I would also pull on the point that Alissa mentioned that the Paris sector active industry that sells some of these tools.  You know, everybody on this scale or this webinar panel is a member of the Cybersecurity Technical Accord, which part of the reason the group was pulled together was to make a really clear statement about not engaging in those types of activities, not engaging in regulatory and selling offensive tools.  And, you know, a little bit like we are talking about norms earlier or more broadly for Governments, I think something like this for private sector, this is also critical, drawing a line in the sand in terms of what is helpful, not helpful and even harmful to go forward.

>> MODERATOR:  A number of you mentioned in talking about your own equities, the law enforcement community, and there is a bit of an emerging thread where, you know, if we are handing off to law enforcement or acting with law enforcement, then that might expand the scope of permissible activities or we are merely a collaborator.

I want to ask about breaking this model a little bit because I think we are all assuming we are working with Government entities who are relatively capable and have the ability to interact.  To Kaja's point, the amount of capacity building going on, I understand these problems and really educate how they can get, as a law enforcement agency, get their hands around them is significant.

So think if we could for a moment where in the context of more hack‑back discussion.  We are not taking about working with offensive, defensive and creative capabilities, but rather Developing Countries, many where that has a lot less capacity to act.  Does our understanding of hack‑back change whether it's with a Government that doesn't have the capacity to act or asking or implying that sector entities could be acting on their behalf where they don't have the ability?

If we could start with Alissa, Ed, Kaja and Seth.

>> KAJA CIGLIC:  I think the Government component of that is a little challenging.  This isn't the only area where we need development of norms.  It's not just the private industry component or laws and norms.  The Government component is important too because I think that there is a pretty significant challenge in privatizing law enforcement in that way.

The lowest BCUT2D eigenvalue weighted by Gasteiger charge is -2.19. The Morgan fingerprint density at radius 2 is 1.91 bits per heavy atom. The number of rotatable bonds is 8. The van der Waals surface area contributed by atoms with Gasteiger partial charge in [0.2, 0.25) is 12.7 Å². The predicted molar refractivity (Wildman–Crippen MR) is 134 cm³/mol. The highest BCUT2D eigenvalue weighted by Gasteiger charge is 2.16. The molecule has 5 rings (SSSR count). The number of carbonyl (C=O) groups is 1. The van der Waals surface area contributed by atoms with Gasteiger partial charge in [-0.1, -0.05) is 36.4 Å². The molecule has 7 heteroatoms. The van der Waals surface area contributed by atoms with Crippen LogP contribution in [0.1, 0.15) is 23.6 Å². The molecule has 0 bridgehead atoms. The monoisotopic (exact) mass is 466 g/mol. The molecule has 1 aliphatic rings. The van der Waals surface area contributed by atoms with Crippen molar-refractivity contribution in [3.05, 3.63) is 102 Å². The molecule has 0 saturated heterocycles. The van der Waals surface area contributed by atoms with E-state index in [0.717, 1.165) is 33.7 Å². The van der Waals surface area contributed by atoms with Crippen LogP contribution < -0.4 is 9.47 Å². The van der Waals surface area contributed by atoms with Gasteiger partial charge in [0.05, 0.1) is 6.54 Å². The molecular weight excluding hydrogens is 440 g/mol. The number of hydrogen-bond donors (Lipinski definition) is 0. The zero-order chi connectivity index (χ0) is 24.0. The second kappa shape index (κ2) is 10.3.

So if you actually have an entity, a Government entity that is not particularly capable, and is certainly less capable than the private actor that they are then contracting with.

So a question of who is in control and what the limits are is just much harder to figure out.  And I think it's sort of, it's akin to sort of a private militia.  You get into questions of control and what are the appropriate limits and who is actually overseeing them.  And if you don't have the capability of inherent in the Government, chances are you also don't have the oversight you would want in a Government actor generally.

So I think to me, those are things, yes, capability building as Kaja suggested is an important component, put that is building up infrastructures not just on the offensive tool side or not on the offensive tool side, but on understanding what you are talking about.  What are we trying to do here?  What are our defensive strategies?  What are actually, potentially what are appropriate laws that govern this space?  How do we make sure there are appropriate checks in place?

There is a lot of capacity building that has nothing to do with the notion of offensive capability that I think it really important to talk about.  The description you gave, Trey, is one of those things that makes me really nervous from a company side, and I'm probably not alone there, as I see other people on the call smiling too.

>> ED CABRERA:  I would agree.  Because it's true, as I was making the statements about working with Governments, yes, all Governments are not created equal.  All intentions are not created equal.  So this becomes a definitely, a slippery slope.  Speaking from the private industry side of what support do you provide and under what form?

That is challenge, I think.  I couldn't speak to a blanket statement, but I think for us it would be a huge challenge and a huge hill to climb to provide some kind of support that might be misconstrued or seen as, like, what we are talking here this private militia or type of discussions.

I think providing the level of support needed to that Government in as much as providing information sharing but I think the equation or analysis has to be looked at is what is the outcome of the support?  What is, what are we talking about?  Is this an agreed upon criminal activity or as we know what's happening in a lot of countries is these countries going after political figures and so forth via cyber means.

So I think it's one of these things that an assessment is done, has to be done, right, if that keep of support is requested on where we are we lie.